(Service number 7/1005 (WWI);
|First Rank||Private (WWI); Sergeant (WWII)||Last Rank||Sergeant Major (WWI); Sergeant (WWII)|
|Date||1 February 1894||Place of Birth||Pleasant Point|
|Date||17 December 1914 (WWI); 1940 (WWII)||Age||20 (WWI); 46 (WWII)|
|Address at Enlistment||Pleasant Point (WWI); Opie Street Waimate (WWII)|
|Occupation||Coach Builder (WWI); Farmer (WWII)|
|Previous Military Experience|
|Marital Status||Single (WWI); Married (WWII)|
|Next of Kin||Mr Charles Smith (father) Pleasant Point, New Zealand|
|Medical Information||5 foot 5 1/4 inches tall, weight 130 pounds (59kgs), chest 32-34 1/2 inches, fair complexion, grey eyes, brown hair, false upper teeth, lower good|
|Served with||NZ Armed Forces||Served in||Army (WWI); RNZAF (WWII)|
|Body on Embarkation||5th Reinforcements|
|Unit, Squadron, or Ship||Canterbury Mounted Rifles|
|Date||13 June 1915|
|Transport||HMNZT 24 "Tahiti"|
|Embarked From||Wellington, New Zealand||Destination||Suez, Egypt|
|Other Units Served With||8th South Canterbury Mounted Rifles (WWI); RNZAF (WWII)|
|Last Unit Served With||8th South Canterbury Mounted Rifles (WWI); RNZAF (WWII)|
|Campaigns||Egypt, Balkans (Gallipoli), Western Europe (WWI); Home Service (WWII)|
|Service Medals||1914-1915 Star, British War Medal & Victory Medal (WWI); NZ War Service Medal & 1939-1945 Star (WWII)|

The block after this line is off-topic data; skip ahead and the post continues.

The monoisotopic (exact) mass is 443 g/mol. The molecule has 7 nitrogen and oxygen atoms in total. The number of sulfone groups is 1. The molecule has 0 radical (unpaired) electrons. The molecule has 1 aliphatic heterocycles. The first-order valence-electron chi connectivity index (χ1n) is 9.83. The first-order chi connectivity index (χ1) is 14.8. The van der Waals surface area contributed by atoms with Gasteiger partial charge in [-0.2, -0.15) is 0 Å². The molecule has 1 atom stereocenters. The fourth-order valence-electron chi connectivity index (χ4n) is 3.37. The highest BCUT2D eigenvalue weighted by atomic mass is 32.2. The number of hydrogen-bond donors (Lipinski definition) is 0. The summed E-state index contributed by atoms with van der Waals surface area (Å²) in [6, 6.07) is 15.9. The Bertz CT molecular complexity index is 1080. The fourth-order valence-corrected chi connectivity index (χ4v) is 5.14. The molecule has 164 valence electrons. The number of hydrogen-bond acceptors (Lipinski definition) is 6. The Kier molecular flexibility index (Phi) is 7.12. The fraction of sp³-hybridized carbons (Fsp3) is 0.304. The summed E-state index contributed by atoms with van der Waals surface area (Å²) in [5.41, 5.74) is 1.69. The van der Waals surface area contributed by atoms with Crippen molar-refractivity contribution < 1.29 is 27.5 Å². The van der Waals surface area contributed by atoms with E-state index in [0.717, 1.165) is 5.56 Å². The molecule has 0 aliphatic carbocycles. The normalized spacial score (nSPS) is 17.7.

Award Circumstances and Date
Prisoner of War Information
|Date of Capture|
|Where Captured and by Whom|
|Actions Prior to Capture|
|PoW Serial Number|
|Date||9 September 1919 (WWI): 1946 (WWII)||Reason||End of engagement|
Hospitals, Wounds, Diseases and Illnesses
8 August 1916 - Gunshot wounds to right hand. Admitted to No.27 General Hospital, Abassia; 30 Aug transferred to hospital Chaubra, Scarlet Fever. Discharged 27 November 1916; 12-23 December 1918 - admitted to No.28 Casulaty Clearing Station, Chanah (Turkey) - influenza.
Coach Builder, Car Painter, Farmer
|Date||13 May 1971||Age||77 years|
|Place of Death||Christchurch, New Zealand|
|Notices||Dept of Internal Affairs, 25 May 1971|
|Memorial or Cemetery||Salisbury Park Crematorium Timaru,|
|Memorial Reference||No.589, Garden 21|
|New Zealand Memorials|